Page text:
The German government on Friday announced that it will act swiftly to lift criminal sanctions imposed on circumcision [JURIST news archive]. Spokesperson for Chancellor Angela Merkel [official website, in German], Steffen Seibert, said that without adequate protections for the practice of circumcision, Jewish and Muslim communities would not be able to live in Germany because the practice is so fundamental to the groups. Seibert added that circumcision executed in a responsible manner should be free from any criminal punishments. Various Jewish and Muslim groups, including the Rabbinical Centre of Europe, the European Jewish Parliament [advocacy websites], the European Jewish Association, Germany's Turkish-Islamic Union for Religious Affairs [advocacy website, in German] and the Islamic Centre Brussels [advocacy website], have joined to defend circumcision. The issue of circumcision in Germany arose when the Cologne state court [official website, in German] ruled [press release, in German] in June that circumcising young boys based on religious traditions is prohibited [JURIST report] even if the parents consent to the procedure. It reasoned that a child's right to physical integrity is above the freedom of religion and parents' rights. The case involved a doctor who carried out a circumcision on a four-year-old Muslim boy at his parents' request. The operation had some complications and after the state's prosecution was notified of the incident, it brought a lawsuit against the doctor. The court, however, dismissed the claim against the doctor reasoning that he was not aware of the procedure's illegality at the time of circumcision.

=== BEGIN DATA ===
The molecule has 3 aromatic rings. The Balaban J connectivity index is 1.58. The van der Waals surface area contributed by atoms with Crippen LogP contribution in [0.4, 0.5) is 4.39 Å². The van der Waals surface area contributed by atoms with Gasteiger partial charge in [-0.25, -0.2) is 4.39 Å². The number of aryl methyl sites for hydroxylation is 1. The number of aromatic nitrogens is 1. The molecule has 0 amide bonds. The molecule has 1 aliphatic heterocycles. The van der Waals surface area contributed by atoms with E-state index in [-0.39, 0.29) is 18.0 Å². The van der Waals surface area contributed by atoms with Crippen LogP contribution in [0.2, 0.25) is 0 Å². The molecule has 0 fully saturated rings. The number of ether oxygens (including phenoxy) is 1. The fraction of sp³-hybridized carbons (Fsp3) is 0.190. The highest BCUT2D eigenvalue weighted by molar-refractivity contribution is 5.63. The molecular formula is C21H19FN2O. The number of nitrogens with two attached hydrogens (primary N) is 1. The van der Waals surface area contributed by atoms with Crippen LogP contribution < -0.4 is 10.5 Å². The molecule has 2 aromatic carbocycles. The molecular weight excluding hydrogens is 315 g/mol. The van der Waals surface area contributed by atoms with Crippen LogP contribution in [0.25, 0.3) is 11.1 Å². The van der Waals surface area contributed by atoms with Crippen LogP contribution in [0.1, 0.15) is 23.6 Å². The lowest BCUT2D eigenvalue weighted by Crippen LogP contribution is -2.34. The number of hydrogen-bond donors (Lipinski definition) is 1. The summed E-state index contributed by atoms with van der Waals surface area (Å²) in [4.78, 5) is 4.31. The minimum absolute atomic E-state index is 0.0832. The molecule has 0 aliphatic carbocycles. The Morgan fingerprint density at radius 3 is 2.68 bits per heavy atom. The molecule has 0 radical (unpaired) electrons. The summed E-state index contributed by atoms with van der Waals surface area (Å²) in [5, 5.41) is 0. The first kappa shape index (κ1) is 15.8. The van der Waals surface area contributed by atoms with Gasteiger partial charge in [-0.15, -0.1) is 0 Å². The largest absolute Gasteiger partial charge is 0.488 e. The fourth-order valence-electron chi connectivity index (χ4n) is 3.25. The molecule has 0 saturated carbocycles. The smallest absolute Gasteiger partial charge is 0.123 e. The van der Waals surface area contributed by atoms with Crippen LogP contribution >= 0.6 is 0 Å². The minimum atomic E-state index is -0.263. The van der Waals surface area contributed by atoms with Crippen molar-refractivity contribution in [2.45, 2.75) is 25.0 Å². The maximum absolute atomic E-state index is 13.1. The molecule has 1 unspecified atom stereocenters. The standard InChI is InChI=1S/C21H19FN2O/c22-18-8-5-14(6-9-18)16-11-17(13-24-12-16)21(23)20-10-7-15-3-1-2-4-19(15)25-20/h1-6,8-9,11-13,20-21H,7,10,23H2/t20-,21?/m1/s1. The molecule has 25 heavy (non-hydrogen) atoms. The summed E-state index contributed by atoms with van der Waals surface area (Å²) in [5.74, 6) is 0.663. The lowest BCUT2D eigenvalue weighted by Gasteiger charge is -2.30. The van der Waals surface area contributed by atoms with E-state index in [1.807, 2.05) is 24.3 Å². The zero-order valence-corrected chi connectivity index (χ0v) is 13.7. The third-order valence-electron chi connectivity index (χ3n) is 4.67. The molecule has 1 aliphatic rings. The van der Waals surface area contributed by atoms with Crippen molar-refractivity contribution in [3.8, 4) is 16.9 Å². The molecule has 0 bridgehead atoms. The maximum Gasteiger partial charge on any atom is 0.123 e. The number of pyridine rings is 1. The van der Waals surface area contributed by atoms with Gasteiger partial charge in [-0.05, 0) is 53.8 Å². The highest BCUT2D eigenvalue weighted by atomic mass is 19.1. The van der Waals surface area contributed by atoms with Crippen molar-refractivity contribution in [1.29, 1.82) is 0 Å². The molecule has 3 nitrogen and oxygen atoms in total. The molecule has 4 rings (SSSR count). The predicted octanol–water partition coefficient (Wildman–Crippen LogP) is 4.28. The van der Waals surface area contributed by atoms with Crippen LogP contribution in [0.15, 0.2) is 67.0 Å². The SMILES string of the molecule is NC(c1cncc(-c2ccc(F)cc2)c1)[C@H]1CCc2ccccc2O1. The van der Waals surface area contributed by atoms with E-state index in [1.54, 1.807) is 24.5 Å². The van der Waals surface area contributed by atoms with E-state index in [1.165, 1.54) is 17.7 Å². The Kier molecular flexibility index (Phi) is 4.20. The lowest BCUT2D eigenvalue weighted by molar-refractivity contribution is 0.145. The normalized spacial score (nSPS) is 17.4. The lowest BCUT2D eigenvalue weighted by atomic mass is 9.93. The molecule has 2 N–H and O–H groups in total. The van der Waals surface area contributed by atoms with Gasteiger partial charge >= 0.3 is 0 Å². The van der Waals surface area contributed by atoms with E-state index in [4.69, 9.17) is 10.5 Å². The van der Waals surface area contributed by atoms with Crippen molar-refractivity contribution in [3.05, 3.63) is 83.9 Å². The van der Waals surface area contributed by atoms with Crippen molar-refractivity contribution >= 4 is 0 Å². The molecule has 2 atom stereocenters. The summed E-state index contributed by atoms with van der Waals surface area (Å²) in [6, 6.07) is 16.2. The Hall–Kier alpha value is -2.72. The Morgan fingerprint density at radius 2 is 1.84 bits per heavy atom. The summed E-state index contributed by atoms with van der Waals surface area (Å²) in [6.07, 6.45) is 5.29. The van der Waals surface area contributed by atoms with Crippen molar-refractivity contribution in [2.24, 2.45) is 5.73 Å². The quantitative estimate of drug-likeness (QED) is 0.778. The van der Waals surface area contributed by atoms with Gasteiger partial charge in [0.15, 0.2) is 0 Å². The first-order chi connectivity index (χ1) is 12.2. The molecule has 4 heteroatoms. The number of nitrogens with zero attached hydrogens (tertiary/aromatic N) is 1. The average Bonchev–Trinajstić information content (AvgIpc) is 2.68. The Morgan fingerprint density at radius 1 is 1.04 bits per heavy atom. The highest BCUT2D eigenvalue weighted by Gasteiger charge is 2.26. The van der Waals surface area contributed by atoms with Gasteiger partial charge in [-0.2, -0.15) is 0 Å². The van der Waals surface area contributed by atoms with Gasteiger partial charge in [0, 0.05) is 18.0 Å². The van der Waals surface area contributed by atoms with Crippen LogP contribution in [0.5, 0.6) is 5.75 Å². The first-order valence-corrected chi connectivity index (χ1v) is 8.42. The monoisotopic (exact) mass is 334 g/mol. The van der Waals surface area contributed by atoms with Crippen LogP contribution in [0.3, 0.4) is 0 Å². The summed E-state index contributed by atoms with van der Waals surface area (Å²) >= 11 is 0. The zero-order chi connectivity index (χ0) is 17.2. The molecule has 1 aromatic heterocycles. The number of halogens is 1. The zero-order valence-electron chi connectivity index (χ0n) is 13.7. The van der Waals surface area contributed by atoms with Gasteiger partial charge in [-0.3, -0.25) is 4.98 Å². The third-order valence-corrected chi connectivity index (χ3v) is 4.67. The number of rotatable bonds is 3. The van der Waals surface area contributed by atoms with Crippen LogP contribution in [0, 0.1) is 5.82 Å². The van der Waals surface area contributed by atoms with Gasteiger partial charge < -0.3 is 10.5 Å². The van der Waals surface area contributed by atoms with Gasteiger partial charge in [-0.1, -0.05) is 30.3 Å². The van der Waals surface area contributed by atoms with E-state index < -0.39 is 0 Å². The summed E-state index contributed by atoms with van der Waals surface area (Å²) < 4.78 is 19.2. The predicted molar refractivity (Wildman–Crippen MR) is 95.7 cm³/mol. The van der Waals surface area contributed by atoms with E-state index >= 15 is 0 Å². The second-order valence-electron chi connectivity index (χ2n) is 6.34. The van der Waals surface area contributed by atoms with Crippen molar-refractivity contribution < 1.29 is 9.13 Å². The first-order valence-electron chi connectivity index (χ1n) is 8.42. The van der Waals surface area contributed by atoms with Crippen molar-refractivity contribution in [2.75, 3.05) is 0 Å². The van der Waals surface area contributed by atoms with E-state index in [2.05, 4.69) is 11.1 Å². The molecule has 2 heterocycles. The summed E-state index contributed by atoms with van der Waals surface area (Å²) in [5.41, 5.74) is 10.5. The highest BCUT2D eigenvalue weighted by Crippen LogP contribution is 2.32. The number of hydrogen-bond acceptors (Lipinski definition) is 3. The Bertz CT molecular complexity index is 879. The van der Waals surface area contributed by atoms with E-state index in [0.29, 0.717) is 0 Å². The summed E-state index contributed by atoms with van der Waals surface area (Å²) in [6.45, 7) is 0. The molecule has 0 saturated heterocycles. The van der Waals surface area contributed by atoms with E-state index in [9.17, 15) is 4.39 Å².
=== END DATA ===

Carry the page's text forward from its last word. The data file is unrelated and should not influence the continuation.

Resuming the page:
Circumcision remains a controversial throughout the world. In October California Governor Jerry Brown signed into law a bill that will prevent local governments from banning [JURIST report] male circumcision. The law was written in response to a ballot measure proposed in San Francisco that would have made male circumcision illegal if the recipient was under the age of 18, with perpetrators penalized by a fine of $1,000 or imprisonment.